Returning Home & Reverse Culture Shock

Reverse Culture Shock

Reverse culture shock is a reaction to returning home from studying abroad. Similar to your initial adjustment to living abroad, you may experience a similar reaction when re-adjusting to life at home. Often times, the effects are even stronger than culture shock because reverse culture shock is unexpected.

Culture shock is the expected confrontation with the unfamiliar; re-entry shock is the unexpected confrontation with the familiar. – R. Michael Page, co-author of Maximizing Study Abroad

Returning Home

Although coming home can be difficult, it can also be an opportunity to learn about yourself! The process of returning home is a powerful experience with the potential to allow for personal growth, to provide mobility for civic engagement, to enhance skills for your professional life, and the ability to further your knowledge about the world and your place within it.

Here are some common challenges of reverse culture shock and examples of how to make these challenges benefit you academically, personally, and professionally. 

Challenge What you can do

“My friends and family only want to hear one or two sentences about my experience abroad. I have so much more to say though.”

It can be hard for someone who has never studied abroad to understand your experiences. Find new ways to share your photos and stories!

  • Share your experiences with other returned students and learn ways to incorporate your time abroad into your resume or a job interview at the Returned Student Social
  • Share your experience through a Digital Story (coming soon)
  • Share your experiences through a blog, possibly through the Learning Abroad Virtual Community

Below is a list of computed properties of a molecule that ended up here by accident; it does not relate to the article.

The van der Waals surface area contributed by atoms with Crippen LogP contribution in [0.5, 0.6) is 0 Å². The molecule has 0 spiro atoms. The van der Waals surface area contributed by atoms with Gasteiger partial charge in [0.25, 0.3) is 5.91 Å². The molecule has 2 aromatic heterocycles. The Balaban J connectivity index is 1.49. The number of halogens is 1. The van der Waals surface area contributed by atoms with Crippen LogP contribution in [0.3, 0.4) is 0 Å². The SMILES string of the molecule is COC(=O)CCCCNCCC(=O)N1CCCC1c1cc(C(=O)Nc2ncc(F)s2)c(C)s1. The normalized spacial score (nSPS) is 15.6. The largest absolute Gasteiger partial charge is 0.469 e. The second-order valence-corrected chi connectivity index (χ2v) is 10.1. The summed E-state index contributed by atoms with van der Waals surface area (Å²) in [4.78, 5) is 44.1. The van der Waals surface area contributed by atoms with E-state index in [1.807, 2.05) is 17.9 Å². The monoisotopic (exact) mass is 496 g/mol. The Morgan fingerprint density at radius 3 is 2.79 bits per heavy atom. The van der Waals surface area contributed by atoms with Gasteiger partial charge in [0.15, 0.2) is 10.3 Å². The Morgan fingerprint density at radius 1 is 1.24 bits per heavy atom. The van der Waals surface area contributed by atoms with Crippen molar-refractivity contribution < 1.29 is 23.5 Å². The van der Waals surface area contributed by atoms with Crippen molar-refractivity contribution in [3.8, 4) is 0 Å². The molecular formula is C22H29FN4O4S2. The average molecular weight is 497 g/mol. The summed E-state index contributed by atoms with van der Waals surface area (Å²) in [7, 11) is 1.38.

• Write down your thoughts, experiences, and memories. This can help you process your thoughts if you cannot talk about them.
  • Schedule an appointment with the University Counseling Center to talk about the difficulties you are having

“My career or academic goals have completely changed or I am second guessing my original plans.”

It is common to discover new interests and passions! You can pursue these new interests in many ways:

  • Seek out advice from your Academic Advisor
  • Consider declaring a second major or minor and schedule an appointment to speak with an Academic Advisor in that department
  • Meet with your Counselor in Career Services to talk about careers that might combine your new interests and declared major
  • Consider applying for a second study abroad or a global internship centered on this new interest

“I feel like I had to leave behind a new side of my life. I feel disconnected to the international community I became a part of.”

Look for opportunities to engage with internationally minded groups on campus and in your community.

  • Join a student club with an international focus!
  • Seek out volunteer activities in your community with internationally minded organizations (coming soon)
  • Volunteer through Learning Abroad to work with international exchange students